While acknowledging concerns about a potential conflict of interest, Quest University has announced it plans to partner with developer Michael Hutchison, head of Bethel Lands Corporation.
The school’s president, however, said that steps have been taken to prevent a conflict from arising.
“We’re doing this to monetize the undeveloped lands for the sustainable financial support of the university,” said George Iwama, president of Quest University, speaking about the partnership with Hutchison.
The monetization of Quest’s land was a key stipulation from the province’s Degree Quality Assessment Board, which audited the school last fall.
Iwama said that working with developers like Hutchison allows the school to follow up on that recommendation.
This was a sentiment echoed in a school-wide communication that was sent to students earlier this week.
“Quest stands to gain a great deal from this partnership,” reads the email, which was attributed to Iwama and the school’s board of governors. “Banks and donors who have been reluctant to lend or otherwise support Quest have reacted well to the prospect of this partnership. Within a few years, we expect that major banks and donors will be more likely to grant Quest much-needed financial support.”
The relationship between Hutchison and Quest University has been a subject of debate among Quest’s student body. Most recently, a number of students expressed concern about the matter in a public forum in November.
Hutchison and his business associate David Fujimagari sit on the school’s board of governors.
Both of them are members of the Bethel Corporation, which owns some of the university’s student housing buildings.
The company owns the Riverside, Four Winds and Swift Creek residences, as well as the land those buildings were built on.
Bethel also owns the Ossa and Red Tusk buildings, but those facilities are on an agreement that will eventually see the buildings given to the school.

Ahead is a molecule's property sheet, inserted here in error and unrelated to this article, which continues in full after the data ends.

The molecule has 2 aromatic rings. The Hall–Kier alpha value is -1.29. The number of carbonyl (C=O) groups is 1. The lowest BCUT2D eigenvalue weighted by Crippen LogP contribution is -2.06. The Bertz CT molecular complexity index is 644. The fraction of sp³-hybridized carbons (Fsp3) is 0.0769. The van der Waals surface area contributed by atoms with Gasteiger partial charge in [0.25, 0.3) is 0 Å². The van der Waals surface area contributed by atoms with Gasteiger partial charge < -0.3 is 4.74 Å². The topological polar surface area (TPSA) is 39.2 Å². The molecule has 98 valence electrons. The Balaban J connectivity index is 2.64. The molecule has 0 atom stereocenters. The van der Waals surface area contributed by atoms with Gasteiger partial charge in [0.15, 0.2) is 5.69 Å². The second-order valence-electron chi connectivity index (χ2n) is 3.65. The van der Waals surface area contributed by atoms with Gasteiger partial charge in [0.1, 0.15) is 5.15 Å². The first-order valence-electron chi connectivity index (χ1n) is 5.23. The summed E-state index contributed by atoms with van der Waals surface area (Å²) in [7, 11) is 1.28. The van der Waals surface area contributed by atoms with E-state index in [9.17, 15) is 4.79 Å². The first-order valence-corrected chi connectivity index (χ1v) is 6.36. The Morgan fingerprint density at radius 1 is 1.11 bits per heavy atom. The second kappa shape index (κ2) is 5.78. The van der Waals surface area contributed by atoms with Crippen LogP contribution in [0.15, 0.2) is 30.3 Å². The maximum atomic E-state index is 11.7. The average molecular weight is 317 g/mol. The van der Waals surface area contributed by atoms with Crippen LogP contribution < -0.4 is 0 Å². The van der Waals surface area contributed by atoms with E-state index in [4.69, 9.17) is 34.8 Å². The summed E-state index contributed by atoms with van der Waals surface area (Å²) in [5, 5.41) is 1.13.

Quest University president George Iwama said the new partnership means that Hutchison may be involved in constructing buildings and other facilities on the university’s land as part of a school trust company.
“By category, they [Hutchison and Fujimagari] are in conflict,” said Iwama. “Just by label of being on the board and the named partner they are in conflict.”
As a result, Iwama said that safeguards were put in place to prevent any potential issues.
“They have recused themselves,” he said. “They have been outside deliberations concerning anything to do with this.”
“They described a vision for the partnership that we considered and then they would leave,” said Iwama, recalling board discussions on Bethel’s involvement.
There are seven voting members of the board of governors. When Hutchison and Fujimagari recuse themselves, five are left to deliberate on the matter.
As part of another safeguard, Iwama also said that the school will only sign onto the partnership if a third party has given the deal a good fairness opinion.
“It has to be favourable for us to proceed with this,” he said.
Accounting firm Deloitte is currently examining the partnership. The company will be looking at the deal to see if it lives up to commercial standards.
While the school has yet to sign off on the deal, Iwama described the general idea of how the partnership may work.
Iwama anticipates Hutchison may assist in the construction, marketing and selling of facilities on Quest land.
As of now, however, there have been no discussions about exactly what might be built or when.
Iwama said he also anticipated that, generally speaking, profits would then be split in most cases roughly 50-50.
There may be a wide range of building projects. This can include school facilities but also commercial or residential units as well, so long as zoning allows for it.
If a land subdivision application that the school sent to the District of Squamish is successful, this could allow for greater flexibility with zoning.
At the time, Bethel acted as the school’s consultant for the application, which in November asked the municipality to allow Quest to divide its land into smaller parcels.
Phone and email requests for comment that were sent to Bethel Corporation were not returned.
Front desk staff said Hutchison was out of town until Jan. 29.
The Chief passed along a request for comment along with questions to Bethel’s front desk, which said Hutchison would be notified.
No comment was received by press deadline.